And after writing that I just found some people arguing with each other about that on a French/English board, as if it's a new meaning that's just come along. It isn't. The Big Oxford English Dictionary that I need a magnifying glass to read lists as Prevaricate definition #2 "To deviate from straightforwardness; to act or speak evasively; to quibble, shuffle, equivocate." And it gives examples going back to 1651. (Squints. Checks with magnifying glass. Nope, 1631.)

...

Joe Gordon asked if I could mention this excellent Vertigo Encyclopedia interview up at the FPI blog, which I do, partly because I still feel guilty for not ever reading Alex's book A Scattering of Jades, copies of which were pressed on me in proof by friends, and which, like so many books people give me, never made it off the to-be-read pile.

Berkeley Breathed's favourite strips are up at http://www.berkeleybreathed.com/pages/favorite_strips.asp.

A few people have sent me links in to the Io9 article on How Sandman Changed the World. It's over at http://io9.com/5086663/5-ways-that-sandman-changed-the-world if you want to read it. I guess I have the same problem with it I do with a lot of Io9 stuff -- it's an article that reads like someone was assigned it, and sort of blogged it out in a bit of a hurry without any research or real thought. I don't think that Sandman actually did any of the five things he lists it as having done, and a lot of the things presented on the page as if they're facts are opinions, and dodgy ones at that. (Which sounds remarkably ungracious, considering it's a blog entry that says nice things about Sandman. If so, blame it on the author being in bed with a cold.) (And, before people write in asking about the "lost Sandman role playing supplement", and before it makes it into Wikipedia, the Mayfair Games Sandman event someone talks about in the comments is more or less entirely fictional. I think I had a chat about a potential Sandman game with Dan Greenberg, who wrote the DC Magic supplement, but it went no further and Mayfair went down soon after -- I've never before encountered the idea that the two things were linked, and no Sandman game was ever written, made, solicited or cancelled.)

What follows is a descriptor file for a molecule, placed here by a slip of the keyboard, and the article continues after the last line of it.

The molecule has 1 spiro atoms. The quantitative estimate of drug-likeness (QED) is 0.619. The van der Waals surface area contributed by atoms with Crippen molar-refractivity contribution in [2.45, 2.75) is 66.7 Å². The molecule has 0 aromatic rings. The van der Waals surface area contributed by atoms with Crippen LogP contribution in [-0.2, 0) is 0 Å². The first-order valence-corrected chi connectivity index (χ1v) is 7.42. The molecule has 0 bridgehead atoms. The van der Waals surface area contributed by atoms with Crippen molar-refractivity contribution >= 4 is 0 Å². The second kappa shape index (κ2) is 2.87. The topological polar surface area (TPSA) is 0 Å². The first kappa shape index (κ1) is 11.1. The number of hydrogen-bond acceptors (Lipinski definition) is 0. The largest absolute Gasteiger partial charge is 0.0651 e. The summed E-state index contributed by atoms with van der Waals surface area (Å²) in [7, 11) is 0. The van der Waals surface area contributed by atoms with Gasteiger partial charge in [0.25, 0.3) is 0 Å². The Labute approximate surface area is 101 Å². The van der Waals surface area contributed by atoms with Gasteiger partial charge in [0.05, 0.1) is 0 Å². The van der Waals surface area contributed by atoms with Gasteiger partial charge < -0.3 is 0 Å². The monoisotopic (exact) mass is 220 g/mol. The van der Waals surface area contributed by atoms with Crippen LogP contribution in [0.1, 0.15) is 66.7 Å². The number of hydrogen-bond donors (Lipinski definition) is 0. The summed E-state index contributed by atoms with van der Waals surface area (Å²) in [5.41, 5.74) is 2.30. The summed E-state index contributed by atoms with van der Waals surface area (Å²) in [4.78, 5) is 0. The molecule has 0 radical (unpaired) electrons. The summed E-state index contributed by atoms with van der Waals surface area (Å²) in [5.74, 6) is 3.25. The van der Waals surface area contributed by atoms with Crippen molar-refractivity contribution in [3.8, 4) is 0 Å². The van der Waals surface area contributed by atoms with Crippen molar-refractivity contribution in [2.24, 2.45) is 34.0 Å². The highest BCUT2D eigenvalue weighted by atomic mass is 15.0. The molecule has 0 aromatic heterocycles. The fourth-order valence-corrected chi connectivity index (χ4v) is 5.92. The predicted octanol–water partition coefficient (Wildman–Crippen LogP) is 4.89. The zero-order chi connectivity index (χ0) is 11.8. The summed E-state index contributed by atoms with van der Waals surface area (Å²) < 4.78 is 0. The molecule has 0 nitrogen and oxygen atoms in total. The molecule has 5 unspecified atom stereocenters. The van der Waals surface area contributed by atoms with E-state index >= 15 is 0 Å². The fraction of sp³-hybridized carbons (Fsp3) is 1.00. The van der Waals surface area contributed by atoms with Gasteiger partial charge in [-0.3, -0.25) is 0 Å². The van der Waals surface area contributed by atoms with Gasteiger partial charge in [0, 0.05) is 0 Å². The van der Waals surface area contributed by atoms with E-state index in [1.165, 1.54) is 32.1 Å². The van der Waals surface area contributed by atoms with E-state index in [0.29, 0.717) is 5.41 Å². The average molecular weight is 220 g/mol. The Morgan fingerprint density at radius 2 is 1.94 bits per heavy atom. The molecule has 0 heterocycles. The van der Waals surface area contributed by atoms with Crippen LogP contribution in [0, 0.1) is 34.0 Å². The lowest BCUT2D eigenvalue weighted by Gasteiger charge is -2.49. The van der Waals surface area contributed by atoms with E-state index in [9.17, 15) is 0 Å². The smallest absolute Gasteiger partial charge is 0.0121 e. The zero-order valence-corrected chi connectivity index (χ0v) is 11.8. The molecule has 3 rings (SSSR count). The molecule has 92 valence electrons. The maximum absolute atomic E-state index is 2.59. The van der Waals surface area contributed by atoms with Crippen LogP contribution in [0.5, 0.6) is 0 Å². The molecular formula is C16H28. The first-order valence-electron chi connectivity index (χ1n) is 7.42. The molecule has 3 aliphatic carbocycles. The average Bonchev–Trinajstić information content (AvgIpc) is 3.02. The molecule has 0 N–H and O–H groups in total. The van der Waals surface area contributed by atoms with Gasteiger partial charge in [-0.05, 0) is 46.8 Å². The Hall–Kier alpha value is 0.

On the other hand someone sent me a link to this article on children's literature at http://www.firstthings.com/article.php3?id_article=6403. It's a fascinating essay which I agree with parts of, disagree with parts of (I really rate A.A.Milne as a humourist, children's writer and playwright, and my five-year-old love for the Winnie The Pooh books is all-consuming), but love his journey from premise to conclusion. If we are in a golden age of children's literature, it's probably mostly because of Sturgeon's Law. There are a lot of books being written right now, after all.